Former world champion Hamilton suffered the ignominy of being arrested and having his personal luxury Mercedes impounded after pulling a boy-racer-style stunt in the streets of Melbourne on Friday.
Then on Sunday the 25-year-old vented his anger at his own team’s tactics after finishing sixth in the Australian Grand Prix, while his McLaren colleague Jenson Button romped to victory. His misery continued yesterday, however, when Tim Pallas, Victoria’s roads minister, mounted a verbal attack on Hamilton while launching the state’s new ‘Don’t Be A Dickhead’ motoring safety campaign.
Asked on local radio whether Hamilton deserved that tag, Pallas said: “Well, he’s certainly a very silly young man.”
When pressed further, he added: “OK, I’ll say it: he’s a dickhead. His behaviour put people’s lives at risk. Whether you’re a world champion racing driver or someone who’s just got their license, if you decide to behave in an unsafe manner on a public road that is dangerous.”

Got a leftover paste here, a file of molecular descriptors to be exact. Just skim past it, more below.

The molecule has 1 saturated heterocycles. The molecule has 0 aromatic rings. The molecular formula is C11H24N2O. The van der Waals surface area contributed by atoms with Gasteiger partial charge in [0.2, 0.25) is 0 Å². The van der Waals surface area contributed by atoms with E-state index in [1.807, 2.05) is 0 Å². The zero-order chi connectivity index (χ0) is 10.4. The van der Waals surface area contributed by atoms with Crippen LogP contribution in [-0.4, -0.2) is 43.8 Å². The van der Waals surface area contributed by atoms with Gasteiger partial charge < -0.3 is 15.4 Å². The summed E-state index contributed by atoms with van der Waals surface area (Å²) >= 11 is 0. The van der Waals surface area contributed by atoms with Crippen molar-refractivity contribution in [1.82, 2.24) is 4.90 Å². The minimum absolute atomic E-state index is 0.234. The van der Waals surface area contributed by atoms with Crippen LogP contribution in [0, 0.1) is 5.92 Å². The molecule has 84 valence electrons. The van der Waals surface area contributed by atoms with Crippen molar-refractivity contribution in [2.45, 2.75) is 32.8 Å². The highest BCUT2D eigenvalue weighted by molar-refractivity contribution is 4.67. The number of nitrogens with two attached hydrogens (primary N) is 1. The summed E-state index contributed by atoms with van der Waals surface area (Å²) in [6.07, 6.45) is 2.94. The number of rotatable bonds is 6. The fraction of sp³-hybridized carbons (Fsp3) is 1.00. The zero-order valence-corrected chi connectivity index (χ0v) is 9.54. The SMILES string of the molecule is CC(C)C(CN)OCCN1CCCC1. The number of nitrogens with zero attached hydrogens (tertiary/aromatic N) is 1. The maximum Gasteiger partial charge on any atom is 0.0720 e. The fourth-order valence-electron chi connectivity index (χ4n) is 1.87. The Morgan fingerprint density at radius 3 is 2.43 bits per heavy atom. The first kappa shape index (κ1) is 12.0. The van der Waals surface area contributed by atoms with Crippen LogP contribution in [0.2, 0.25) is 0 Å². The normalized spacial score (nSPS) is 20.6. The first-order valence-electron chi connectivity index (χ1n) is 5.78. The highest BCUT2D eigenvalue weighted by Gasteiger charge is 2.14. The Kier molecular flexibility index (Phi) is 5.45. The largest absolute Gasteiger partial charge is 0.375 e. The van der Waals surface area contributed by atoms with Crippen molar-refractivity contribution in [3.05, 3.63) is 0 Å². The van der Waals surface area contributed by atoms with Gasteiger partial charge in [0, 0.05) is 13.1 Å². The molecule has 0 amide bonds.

Hamilton was forced to make a public apology after his arrest on Friday, which followed the first day of qualifying for the race at Albert Park. He was spotted by police allegedly performing a so-called burn-out – spinning his wheels to create clouds of smoke.
He said: “I was driving in an over-exuberant manner and, as a result, was stopped by the police. What I did was silly, and I want to apologise for it.”
The policeman who apprehended Hamilton, constable Scott Woodford, said: “Given that Melbourne is on the world stage with a lot of interstate and international visitors, we would expect drivers to observe road rules.”
Hamilton, who became the youngest ever world champion when he won the title in 2008, has made a disappointing start to the season. He took third place in Bahrain but trailed in sixth in Melbourne after being told to pit for a second time.